As President Obama’s new foreign policy team takes shape, the economic and political challenges facing Europe and the United States, the volatile democratization under way in the Middle East, the nuclearization of Iran, the growth of Asia and China, and the broader diffusion of power in an increasingly multipolar international system, are pushing and pulling the transatlantic relationship – and the West more broadly – in four different directions: collapse, dilution, consolidation and expansion.
The collapse of the transatlantic partnership is a real prospect, albeit one that might materialize in the longer-term rather than in the immediate short-run. Continued political paralysis and economic malaise are making Americans and Europeans ever more inward looking and polarized. While the war in Iraq pushed anti-American sentiments to an all-time high in Europe, the Obama presidency and its social and economic reforms have exposed and amplified deep and virulent anti-European feelings within American society, and particularly the Republican camp. Likewise brinkmanship in Washington and the threat of institutional collapse in the eurozone and the EU are a perfect recipe for a further erosion of transatlantic commitments. An emerging Asia could put an additional wedge between the two sides of the Atlantic, especially if America recovers economically and Europe continues to stagnate. If this were the case, the Pacific region would most certainly become America’s main economic, political and military hub, while the Atlantic region – along with the Mediterranean and the Middle East – would be increasingly seen by Washington as an unproductive crisis-ridden backwater. The often-discussed American “pivot” to Asia – or as it is now called “rebalancing” – could turn into a much broader embrace. In such a setting, American presidents would be looking ever more avidly for reliable partners in Asia, rather than in Europe, to restructure and manage the international order and institutions of the 21st century.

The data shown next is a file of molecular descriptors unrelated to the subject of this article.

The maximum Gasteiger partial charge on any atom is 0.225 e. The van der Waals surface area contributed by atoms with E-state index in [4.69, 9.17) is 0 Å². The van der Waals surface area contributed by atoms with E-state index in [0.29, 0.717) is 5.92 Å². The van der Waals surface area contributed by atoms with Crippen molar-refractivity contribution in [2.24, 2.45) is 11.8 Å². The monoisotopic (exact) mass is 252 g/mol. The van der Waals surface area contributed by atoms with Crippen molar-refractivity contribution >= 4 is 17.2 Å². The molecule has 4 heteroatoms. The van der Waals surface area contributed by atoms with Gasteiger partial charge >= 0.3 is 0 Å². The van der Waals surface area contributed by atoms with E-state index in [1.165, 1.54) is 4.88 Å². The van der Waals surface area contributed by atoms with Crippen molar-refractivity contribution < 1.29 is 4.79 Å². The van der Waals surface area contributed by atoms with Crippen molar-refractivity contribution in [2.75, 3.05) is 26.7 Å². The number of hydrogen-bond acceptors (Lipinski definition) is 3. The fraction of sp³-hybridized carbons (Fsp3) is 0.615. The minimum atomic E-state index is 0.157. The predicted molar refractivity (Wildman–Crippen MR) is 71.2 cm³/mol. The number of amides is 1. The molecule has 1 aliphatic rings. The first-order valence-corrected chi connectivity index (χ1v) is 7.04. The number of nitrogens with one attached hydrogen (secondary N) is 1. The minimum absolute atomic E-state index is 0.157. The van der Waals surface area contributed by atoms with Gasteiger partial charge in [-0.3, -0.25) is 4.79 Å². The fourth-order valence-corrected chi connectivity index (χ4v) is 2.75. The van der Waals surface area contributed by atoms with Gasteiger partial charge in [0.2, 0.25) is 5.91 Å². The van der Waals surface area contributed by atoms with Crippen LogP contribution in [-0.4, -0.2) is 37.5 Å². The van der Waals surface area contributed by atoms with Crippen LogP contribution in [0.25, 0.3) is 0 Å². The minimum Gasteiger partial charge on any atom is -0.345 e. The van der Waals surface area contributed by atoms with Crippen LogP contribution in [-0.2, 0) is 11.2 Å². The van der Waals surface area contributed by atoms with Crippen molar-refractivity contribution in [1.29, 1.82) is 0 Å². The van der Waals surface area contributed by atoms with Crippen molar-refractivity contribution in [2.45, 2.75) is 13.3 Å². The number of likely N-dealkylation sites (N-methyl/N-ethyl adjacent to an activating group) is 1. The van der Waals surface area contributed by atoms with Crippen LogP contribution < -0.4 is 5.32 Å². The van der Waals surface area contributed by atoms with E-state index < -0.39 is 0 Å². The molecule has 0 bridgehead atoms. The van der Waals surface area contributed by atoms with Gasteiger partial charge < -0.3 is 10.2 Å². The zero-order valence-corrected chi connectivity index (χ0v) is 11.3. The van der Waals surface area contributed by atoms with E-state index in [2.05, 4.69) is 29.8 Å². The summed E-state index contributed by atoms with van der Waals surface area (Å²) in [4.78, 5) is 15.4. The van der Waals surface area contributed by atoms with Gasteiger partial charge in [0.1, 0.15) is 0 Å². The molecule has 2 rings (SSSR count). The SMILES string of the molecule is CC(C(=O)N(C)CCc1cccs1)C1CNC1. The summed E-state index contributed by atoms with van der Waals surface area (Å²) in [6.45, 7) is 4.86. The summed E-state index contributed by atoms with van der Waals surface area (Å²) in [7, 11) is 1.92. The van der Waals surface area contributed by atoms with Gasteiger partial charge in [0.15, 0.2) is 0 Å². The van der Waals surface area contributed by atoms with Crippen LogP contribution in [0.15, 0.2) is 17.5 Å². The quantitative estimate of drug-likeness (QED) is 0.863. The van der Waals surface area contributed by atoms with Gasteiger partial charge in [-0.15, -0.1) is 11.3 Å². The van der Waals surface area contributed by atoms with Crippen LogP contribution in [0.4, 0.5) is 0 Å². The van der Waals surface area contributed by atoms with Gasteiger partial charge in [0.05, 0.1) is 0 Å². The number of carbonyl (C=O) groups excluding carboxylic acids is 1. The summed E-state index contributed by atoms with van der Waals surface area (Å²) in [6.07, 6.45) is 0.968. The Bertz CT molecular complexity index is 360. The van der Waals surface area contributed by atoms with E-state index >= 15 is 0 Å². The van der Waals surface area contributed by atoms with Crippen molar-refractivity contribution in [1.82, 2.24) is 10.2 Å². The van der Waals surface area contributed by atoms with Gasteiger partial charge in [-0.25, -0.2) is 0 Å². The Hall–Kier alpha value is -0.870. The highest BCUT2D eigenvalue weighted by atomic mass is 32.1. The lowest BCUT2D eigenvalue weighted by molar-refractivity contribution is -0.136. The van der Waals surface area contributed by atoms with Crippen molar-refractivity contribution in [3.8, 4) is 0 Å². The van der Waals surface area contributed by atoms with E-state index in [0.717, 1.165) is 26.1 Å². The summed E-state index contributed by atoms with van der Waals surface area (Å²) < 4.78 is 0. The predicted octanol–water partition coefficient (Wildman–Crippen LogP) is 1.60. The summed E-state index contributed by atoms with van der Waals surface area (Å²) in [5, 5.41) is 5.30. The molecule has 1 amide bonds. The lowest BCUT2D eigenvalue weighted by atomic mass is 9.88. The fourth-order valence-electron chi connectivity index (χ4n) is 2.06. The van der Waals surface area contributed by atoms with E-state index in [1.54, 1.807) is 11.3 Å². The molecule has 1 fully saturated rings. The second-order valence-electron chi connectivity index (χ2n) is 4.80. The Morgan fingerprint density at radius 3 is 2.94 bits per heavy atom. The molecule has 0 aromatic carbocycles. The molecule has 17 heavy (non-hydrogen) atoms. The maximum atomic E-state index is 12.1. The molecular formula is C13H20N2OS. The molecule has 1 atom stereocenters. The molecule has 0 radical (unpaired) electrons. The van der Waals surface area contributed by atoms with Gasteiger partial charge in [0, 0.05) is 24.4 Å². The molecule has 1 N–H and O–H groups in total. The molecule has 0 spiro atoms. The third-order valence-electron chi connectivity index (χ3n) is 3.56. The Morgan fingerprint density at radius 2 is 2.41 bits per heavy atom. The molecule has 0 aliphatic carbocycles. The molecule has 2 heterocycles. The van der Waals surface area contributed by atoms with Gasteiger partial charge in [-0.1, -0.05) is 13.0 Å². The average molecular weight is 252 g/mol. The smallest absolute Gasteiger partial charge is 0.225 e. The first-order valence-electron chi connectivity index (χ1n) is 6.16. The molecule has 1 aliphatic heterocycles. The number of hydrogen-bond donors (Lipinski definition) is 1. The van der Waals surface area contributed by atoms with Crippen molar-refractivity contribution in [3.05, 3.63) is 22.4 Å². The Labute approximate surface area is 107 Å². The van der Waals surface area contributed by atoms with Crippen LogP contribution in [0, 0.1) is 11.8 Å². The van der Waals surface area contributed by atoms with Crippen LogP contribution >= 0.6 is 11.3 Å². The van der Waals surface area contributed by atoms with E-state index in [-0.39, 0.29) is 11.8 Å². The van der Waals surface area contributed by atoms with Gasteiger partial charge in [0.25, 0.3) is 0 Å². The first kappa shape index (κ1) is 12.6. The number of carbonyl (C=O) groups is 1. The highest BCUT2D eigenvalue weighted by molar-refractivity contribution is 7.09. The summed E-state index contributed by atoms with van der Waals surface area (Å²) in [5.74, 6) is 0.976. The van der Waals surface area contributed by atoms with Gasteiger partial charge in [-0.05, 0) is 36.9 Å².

A second plausible scenario is one of dilution, whereby the transatlantic relationship simply continues to muddle through, with no particular coordination by either party, while economic, military, political and “normative” power continues to diffuse in the international system. In such scenario the West does not fall apart, no clear break-up between America and Europe takes place, but its influence and leadership within the institutions and practices of international society are progressively watered down and diluted. In such a world, in which alliances would largely be built ad hoc, the transatlantic link – left without any clear direction – would be sustained or easily disposed with according to circumstances. Moreover, the likelihood of increased competition over economic resources and ties with rising powers could further dilute the West’s already declining footprint in the international system.
This process is already partly unfolding and can be traced in the expansion of the exclusive G7/8 club to a more amorphous G20, in the growth in voting power of emerging/emerged non-Western economies in the Bretton Woods institutions, and in the ongoing discussions about expanding the UN Security Council and consolidating the European vote.
Yet, and somewhat paradoxically, the same domestic and international forces tearing America and Europe apart could lead to an entirely opposite scenario, one of consolidation. Moments of crises can also mean new opportunities. Hence, just as the euro crisis seems to be nudging the EU towards greater integration, Western economic stagnation is also spurring real efforts towards deeper transatlantic ties. Finally, the idea of a Transatlantic Free Trade Area (TAFTA) agreement, which has been floating around for decades, seems likely to become reality. This follows in the footsteps of the Transatlantic Economic Council (TEC), a forum institutionalized in 2007 and designed to advancing economic cooperation between the US and the EU.